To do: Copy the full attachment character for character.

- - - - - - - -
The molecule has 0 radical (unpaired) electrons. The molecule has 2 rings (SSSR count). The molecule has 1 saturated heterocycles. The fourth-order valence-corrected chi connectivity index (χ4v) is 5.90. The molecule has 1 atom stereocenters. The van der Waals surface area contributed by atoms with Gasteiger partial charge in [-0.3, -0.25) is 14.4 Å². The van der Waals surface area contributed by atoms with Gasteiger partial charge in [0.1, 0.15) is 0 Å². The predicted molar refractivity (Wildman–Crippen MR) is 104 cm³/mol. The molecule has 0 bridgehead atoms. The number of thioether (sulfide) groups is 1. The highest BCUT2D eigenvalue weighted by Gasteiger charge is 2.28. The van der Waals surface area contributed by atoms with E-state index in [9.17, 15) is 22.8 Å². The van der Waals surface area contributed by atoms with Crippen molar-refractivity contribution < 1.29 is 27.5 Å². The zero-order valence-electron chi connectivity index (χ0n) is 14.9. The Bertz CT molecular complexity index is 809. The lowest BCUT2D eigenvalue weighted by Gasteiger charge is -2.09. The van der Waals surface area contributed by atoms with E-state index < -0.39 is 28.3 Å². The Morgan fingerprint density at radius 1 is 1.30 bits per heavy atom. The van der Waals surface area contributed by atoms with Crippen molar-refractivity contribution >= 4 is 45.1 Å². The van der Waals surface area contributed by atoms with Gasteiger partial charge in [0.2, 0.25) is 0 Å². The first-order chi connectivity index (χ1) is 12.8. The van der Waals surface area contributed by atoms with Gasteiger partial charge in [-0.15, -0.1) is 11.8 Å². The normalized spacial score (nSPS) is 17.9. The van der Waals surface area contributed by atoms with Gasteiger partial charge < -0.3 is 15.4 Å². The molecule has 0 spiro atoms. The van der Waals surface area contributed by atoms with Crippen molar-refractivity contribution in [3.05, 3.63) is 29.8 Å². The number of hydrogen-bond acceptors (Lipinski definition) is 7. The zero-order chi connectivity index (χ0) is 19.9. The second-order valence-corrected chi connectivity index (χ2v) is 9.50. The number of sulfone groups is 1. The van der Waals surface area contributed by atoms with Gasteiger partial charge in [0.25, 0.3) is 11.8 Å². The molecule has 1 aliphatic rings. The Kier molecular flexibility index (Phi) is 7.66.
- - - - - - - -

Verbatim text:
The molecule has 0 radical (unpaired) electrons. The molecule has 2 rings (SSSR count). The molecule has 1 saturated heterocycles. The fourth-order valence-corrected chi connectivity index (χ4v) is 5.90. The molecule has 1 atom stereocenters. The van der Waals surface area contributed by atoms with Gasteiger partial charge in [-0.3, -0.25) is 14.4 Å². The van der Waals surface area contributed by atoms with Gasteiger partial charge in [0.1, 0.15) is 0 Å². The predicted molar refractivity (Wildman–Crippen MR) is 104 cm³/mol. The molecule has 0 bridgehead atoms. The number of thioether (sulfide) groups is 1. The highest BCUT2D eigenvalue weighted by Gasteiger charge is 2.28. The van der Waals surface area contributed by atoms with E-state index in [9.17, 15) is 22.8 Å². The van der Waals surface area contributed by atoms with Crippen molar-refractivity contribution < 1.29 is 27.5 Å². The zero-order valence-electron chi connectivity index (χ0n) is 14.9. The Bertz CT molecular complexity index is 809. The lowest BCUT2D eigenvalue weighted by Gasteiger charge is -2.09. The van der Waals surface area contributed by atoms with E-state index < -0.39 is 28.3 Å². The Morgan fingerprint density at radius 1 is 1.30 bits per heavy atom. The van der Waals surface area contributed by atoms with Crippen molar-refractivity contribution >= 4 is 45.1 Å². The van der Waals surface area contributed by atoms with Gasteiger partial charge in [0.2, 0.25) is 0 Å². The first-order chi connectivity index (χ1) is 12.8. The van der Waals surface area contributed by atoms with Gasteiger partial charge in [-0.15, -0.1) is 11.8 Å². The normalized spacial score (nSPS) is 17.9. The van der Waals surface area contributed by atoms with Gasteiger partial charge < -0.3 is 15.4 Å². The molecule has 0 spiro atoms. The van der Waals surface area contributed by atoms with Crippen molar-refractivity contribution in [3.05, 3.63) is 29.8 Å². The number of hydrogen-bond acceptors (Lipinski definition) is 7. The zero-order chi connectivity index (χ0) is 19.9. The second-order valence-corrected chi connectivity index (χ2v) is 9.50. The number of sulfone groups is 1. The van der Waals surface area contributed by atoms with Gasteiger partial charge in [0.25, 0.3) is 11.8 Å². The molecule has 1 aliphatic rings. The Kier molecular flexibility index (Phi) is 7.66.